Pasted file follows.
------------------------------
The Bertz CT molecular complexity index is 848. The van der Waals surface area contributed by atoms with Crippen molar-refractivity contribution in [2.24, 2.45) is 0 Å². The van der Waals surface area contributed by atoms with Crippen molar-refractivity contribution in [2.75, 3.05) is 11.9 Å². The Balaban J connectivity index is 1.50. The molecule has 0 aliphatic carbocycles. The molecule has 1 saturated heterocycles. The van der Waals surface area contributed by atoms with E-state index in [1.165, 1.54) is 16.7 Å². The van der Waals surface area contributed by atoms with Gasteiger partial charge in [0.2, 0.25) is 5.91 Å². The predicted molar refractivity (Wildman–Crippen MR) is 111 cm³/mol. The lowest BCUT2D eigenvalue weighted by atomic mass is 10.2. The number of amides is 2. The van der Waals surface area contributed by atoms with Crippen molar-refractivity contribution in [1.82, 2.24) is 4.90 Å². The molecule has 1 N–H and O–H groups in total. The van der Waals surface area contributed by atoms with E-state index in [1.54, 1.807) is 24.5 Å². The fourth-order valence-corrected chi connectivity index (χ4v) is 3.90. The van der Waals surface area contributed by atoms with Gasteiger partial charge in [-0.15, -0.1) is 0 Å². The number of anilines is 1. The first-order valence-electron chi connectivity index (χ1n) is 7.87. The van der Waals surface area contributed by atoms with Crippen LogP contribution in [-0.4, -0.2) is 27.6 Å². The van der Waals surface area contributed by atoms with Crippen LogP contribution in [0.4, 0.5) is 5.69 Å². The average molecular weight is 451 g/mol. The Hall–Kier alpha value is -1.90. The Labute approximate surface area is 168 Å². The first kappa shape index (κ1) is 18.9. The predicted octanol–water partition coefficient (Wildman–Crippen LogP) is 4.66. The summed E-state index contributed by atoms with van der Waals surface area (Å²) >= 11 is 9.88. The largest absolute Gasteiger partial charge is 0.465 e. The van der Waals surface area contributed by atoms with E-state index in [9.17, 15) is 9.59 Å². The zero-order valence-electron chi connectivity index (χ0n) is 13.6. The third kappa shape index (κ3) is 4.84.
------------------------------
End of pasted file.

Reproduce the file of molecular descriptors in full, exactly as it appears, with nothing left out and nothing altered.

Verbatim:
The Bertz CT molecular complexity index is 848. The van der Waals surface area contributed by atoms with Crippen molar-refractivity contribution in [2.24, 2.45) is 0 Å². The van der Waals surface area contributed by atoms with Crippen molar-refractivity contribution in [2.75, 3.05) is 11.9 Å². The Balaban J connectivity index is 1.50. The molecule has 0 aliphatic carbocycles. The molecule has 1 saturated heterocycles. The van der Waals surface area contributed by atoms with E-state index in [1.165, 1.54) is 16.7 Å². The van der Waals surface area contributed by atoms with Gasteiger partial charge in [0.2, 0.25) is 5.91 Å². The predicted molar refractivity (Wildman–Crippen MR) is 111 cm³/mol. The lowest BCUT2D eigenvalue weighted by atomic mass is 10.2. The number of amides is 2. The van der Waals surface area contributed by atoms with Crippen molar-refractivity contribution in [1.82, 2.24) is 4.90 Å². The molecule has 1 N–H and O–H groups in total. The van der Waals surface area contributed by atoms with E-state index in [1.54, 1.807) is 24.5 Å². The fourth-order valence-corrected chi connectivity index (χ4v) is 3.90. The van der Waals surface area contributed by atoms with Gasteiger partial charge in [-0.15, -0.1) is 0 Å². The number of anilines is 1. The first-order valence-electron chi connectivity index (χ1n) is 7.87. The van der Waals surface area contributed by atoms with Crippen LogP contribution in [-0.4, -0.2) is 27.6 Å². The van der Waals surface area contributed by atoms with Crippen LogP contribution in [0.4, 0.5) is 5.69 Å². The average molecular weight is 451 g/mol. The Hall–Kier alpha value is -1.90. The Labute approximate surface area is 168 Å². The first kappa shape index (κ1) is 18.9. The predicted octanol–water partition coefficient (Wildman–Crippen LogP) is 4.66. The summed E-state index contributed by atoms with van der Waals surface area (Å²) >= 11 is 9.88. The largest absolute Gasteiger partial charge is 0.465 e. The van der Waals surface area contributed by atoms with E-state index in [9.17, 15) is 9.59 Å². The zero-order valence-electron chi connectivity index (χ0n) is 13.6. The third kappa shape index (κ3) is 4.84.